It's a mystery that has stumped scientists and submariners for 50 years: strange, duck-like sounds thumping through icy Antarctic waters. The source, which submariners deemed the "bio-duck," remained a puzzle -- until today.
In a study published in Biology Letters, marine biologists unveiled the creatures behind the quack. The "bio-duck" is neither fowl nor fish, it turns out, but something quite a bit bigger: minke whales.
In this audio clip, the "bio-duck" sound can be heard near the end, just before the whale splashes.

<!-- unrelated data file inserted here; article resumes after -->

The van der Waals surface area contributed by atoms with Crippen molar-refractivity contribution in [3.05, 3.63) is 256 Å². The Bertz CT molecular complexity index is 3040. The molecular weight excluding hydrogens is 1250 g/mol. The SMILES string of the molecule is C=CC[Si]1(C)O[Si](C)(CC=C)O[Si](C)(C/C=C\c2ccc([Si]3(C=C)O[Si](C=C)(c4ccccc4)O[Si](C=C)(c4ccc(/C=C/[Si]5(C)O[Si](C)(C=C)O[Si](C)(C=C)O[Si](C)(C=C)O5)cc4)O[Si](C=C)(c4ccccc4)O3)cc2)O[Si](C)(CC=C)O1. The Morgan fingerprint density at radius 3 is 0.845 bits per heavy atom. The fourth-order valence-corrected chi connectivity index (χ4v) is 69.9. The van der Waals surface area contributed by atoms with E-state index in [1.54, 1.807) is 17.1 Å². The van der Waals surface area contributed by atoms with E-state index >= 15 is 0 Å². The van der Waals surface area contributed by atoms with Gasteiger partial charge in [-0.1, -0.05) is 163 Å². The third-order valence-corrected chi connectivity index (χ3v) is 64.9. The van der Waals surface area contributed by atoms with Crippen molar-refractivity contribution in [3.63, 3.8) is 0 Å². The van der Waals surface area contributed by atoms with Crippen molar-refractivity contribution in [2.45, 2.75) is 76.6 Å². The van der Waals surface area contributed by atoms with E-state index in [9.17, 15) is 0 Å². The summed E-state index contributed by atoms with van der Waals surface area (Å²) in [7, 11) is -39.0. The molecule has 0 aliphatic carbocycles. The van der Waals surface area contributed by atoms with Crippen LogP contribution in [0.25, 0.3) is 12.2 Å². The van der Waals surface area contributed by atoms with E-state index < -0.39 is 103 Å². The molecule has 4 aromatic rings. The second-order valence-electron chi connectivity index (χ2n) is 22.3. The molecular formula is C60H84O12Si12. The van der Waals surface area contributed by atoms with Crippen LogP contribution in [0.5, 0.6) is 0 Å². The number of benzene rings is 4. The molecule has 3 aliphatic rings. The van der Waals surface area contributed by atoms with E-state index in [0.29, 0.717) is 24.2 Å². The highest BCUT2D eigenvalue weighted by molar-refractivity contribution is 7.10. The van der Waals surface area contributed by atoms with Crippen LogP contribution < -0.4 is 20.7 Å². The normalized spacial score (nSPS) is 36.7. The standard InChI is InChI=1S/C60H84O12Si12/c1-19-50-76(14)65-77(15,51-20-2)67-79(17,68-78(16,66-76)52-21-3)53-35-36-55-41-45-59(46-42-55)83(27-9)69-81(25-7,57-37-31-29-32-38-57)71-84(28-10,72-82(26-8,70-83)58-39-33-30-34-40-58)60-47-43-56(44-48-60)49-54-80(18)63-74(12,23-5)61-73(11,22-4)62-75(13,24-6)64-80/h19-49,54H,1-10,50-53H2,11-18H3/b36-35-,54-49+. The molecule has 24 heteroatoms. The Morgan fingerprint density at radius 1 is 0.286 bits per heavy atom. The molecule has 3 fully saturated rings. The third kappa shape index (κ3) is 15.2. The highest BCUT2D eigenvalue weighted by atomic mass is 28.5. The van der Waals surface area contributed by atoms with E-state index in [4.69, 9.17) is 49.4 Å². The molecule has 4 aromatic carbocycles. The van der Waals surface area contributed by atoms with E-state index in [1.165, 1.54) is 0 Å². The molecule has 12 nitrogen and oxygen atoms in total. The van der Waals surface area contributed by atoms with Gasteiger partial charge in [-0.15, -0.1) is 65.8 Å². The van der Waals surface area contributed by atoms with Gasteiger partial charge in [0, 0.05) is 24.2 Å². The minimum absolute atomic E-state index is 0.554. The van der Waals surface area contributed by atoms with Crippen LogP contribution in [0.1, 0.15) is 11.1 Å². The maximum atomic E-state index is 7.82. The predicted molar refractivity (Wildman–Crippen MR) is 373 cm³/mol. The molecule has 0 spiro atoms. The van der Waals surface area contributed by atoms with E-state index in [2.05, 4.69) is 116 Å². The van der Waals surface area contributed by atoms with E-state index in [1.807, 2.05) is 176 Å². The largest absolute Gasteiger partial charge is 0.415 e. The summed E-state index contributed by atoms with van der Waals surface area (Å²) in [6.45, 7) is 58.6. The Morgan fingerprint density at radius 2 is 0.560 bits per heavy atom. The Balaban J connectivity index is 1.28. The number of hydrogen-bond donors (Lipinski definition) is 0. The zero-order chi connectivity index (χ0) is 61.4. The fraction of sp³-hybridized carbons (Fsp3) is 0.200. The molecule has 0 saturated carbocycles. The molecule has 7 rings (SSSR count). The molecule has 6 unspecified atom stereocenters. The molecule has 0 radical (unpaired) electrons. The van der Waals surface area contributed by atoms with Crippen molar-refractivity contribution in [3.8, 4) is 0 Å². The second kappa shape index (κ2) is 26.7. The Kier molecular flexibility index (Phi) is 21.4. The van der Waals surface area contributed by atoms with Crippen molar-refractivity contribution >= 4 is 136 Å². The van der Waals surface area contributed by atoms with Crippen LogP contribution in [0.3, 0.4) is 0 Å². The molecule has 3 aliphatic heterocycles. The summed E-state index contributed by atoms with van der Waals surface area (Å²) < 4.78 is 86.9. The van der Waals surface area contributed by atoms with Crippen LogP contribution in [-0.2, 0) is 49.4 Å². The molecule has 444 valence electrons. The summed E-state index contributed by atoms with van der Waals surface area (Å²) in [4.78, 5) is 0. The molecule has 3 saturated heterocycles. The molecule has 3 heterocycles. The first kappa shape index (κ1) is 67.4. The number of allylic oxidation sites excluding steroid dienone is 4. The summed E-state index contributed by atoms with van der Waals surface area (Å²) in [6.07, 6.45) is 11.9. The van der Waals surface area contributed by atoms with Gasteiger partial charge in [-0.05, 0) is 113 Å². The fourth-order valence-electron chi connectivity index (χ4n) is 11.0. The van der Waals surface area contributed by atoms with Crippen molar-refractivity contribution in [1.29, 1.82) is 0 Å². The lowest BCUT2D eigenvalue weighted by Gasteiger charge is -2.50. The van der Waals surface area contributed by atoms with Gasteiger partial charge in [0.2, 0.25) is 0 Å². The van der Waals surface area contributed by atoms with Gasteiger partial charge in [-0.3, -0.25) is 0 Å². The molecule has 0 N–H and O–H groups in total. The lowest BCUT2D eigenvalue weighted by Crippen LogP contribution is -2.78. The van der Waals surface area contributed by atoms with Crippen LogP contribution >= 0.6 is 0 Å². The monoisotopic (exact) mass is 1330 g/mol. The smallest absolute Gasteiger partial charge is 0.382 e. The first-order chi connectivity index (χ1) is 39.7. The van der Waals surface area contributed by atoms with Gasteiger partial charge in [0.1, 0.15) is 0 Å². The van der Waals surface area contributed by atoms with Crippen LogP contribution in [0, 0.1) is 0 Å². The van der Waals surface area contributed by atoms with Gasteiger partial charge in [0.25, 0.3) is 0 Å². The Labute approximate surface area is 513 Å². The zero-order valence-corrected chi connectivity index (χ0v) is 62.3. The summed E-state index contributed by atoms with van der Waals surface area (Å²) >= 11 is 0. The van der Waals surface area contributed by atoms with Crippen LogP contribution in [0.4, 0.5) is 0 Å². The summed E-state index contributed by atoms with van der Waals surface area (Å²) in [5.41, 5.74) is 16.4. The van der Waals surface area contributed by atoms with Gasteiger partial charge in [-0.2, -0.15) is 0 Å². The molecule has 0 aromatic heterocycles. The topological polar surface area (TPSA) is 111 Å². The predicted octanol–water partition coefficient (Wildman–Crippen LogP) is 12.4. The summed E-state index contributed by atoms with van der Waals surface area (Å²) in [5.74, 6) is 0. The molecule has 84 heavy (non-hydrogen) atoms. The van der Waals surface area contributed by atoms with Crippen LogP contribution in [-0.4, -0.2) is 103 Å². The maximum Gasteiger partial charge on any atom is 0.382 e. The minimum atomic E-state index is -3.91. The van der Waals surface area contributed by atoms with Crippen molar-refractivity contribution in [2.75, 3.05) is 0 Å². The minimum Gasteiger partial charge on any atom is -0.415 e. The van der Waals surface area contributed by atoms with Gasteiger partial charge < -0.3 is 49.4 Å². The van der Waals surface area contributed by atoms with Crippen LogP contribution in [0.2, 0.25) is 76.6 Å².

Biologist Denise Risch tells Science News that it's unclear what the bio-duck vocalizations mean. Very little is known about minke whales, she says, but researchers can now use this call to shed light on the species' population size and habitat.
For the whales, this discovery comes at a critical time. As the researchers point out, minke whales are the target of "lethal sampling efforts" -- Japan's pseudoscientific cull of this species. But minke whales aren't without their defenders, from the marine biologists to Sea Shepherd, all keeping a watchful eye on the Antarctic.